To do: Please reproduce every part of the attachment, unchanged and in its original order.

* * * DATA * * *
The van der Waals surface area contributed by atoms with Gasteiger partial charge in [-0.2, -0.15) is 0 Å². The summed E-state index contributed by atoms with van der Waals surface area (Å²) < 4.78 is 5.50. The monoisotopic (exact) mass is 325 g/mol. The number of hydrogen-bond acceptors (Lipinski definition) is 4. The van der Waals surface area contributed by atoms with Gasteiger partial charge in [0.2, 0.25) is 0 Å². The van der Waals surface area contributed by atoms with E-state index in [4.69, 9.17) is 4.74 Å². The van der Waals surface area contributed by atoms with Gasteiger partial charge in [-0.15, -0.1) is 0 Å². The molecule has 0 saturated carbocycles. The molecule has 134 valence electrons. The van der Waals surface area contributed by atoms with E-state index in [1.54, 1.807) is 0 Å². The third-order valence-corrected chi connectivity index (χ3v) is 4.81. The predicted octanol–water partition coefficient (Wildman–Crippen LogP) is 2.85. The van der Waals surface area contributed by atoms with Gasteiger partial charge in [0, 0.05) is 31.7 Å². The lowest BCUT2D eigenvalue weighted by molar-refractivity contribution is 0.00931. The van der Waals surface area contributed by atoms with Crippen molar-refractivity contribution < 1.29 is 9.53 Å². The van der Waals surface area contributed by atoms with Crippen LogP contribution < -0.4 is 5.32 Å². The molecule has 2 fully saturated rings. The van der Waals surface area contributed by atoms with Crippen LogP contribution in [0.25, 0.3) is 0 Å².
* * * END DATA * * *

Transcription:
The van der Waals surface area contributed by atoms with Gasteiger partial charge in [-0.2, -0.15) is 0 Å². The summed E-state index contributed by atoms with van der Waals surface area (Å²) < 4.78 is 5.50. The monoisotopic (exact) mass is 325 g/mol. The number of hydrogen-bond acceptors (Lipinski definition) is 4. The van der Waals surface area contributed by atoms with Gasteiger partial charge in [0.2, 0.25) is 0 Å². The van der Waals surface area contributed by atoms with E-state index in [4.69, 9.17) is 4.74 Å². The van der Waals surface area contributed by atoms with Gasteiger partial charge in [-0.15, -0.1) is 0 Å². The molecule has 0 saturated carbocycles. The molecule has 134 valence electrons. The van der Waals surface area contributed by atoms with E-state index in [1.54, 1.807) is 0 Å². The third-order valence-corrected chi connectivity index (χ3v) is 4.81. The predicted octanol–water partition coefficient (Wildman–Crippen LogP) is 2.85. The van der Waals surface area contributed by atoms with Gasteiger partial charge in [0, 0.05) is 31.7 Å². The lowest BCUT2D eigenvalue weighted by molar-refractivity contribution is 0.00931. The van der Waals surface area contributed by atoms with Crippen molar-refractivity contribution < 1.29 is 9.53 Å². The van der Waals surface area contributed by atoms with Crippen LogP contribution < -0.4 is 5.32 Å². The molecule has 2 fully saturated rings. The van der Waals surface area contributed by atoms with Crippen LogP contribution in [0.25, 0.3) is 0 Å².